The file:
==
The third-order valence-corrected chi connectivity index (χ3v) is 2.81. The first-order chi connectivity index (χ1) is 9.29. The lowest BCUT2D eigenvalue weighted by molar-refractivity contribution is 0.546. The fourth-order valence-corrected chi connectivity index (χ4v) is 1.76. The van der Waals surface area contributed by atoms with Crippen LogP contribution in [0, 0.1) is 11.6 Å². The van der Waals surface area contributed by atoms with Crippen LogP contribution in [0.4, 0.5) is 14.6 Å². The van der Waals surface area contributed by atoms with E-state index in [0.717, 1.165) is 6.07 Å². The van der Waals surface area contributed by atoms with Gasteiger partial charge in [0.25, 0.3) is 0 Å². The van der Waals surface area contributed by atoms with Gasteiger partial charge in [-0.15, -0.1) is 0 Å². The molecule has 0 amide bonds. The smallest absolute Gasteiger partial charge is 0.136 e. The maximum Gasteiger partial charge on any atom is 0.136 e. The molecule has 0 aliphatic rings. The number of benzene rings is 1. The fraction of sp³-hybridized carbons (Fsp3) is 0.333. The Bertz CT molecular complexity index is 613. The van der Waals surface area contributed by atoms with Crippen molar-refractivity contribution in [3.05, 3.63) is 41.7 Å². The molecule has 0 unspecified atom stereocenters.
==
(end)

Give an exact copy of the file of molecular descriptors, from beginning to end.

The third-order valence-corrected chi connectivity index (χ3v) is 2.81. The first-order chi connectivity index (χ1) is 9.29. The lowest BCUT2D eigenvalue weighted by molar-refractivity contribution is 0.546. The fourth-order valence-corrected chi connectivity index (χ4v) is 1.76. The van der Waals surface area contributed by atoms with Crippen LogP contribution in [0, 0.1) is 11.6 Å². The van der Waals surface area contributed by atoms with Crippen LogP contribution in [0.4, 0.5) is 14.6 Å². The van der Waals surface area contributed by atoms with E-state index in [0.717, 1.165) is 6.07 Å². The van der Waals surface area contributed by atoms with Gasteiger partial charge in [0.25, 0.3) is 0 Å². The van der Waals surface area contributed by atoms with Gasteiger partial charge in [-0.15, -0.1) is 0 Å². The molecule has 0 amide bonds. The smallest absolute Gasteiger partial charge is 0.136 e. The maximum Gasteiger partial charge on any atom is 0.136 e. The molecule has 0 aliphatic rings. The number of benzene rings is 1. The fraction of sp³-hybridized carbons (Fsp3) is 0.333. The Bertz CT molecular complexity index is 613. The van der Waals surface area contributed by atoms with Crippen molar-refractivity contribution in [3.05, 3.63) is 41.7 Å². The molecule has 0 unspecified atom stereocenters.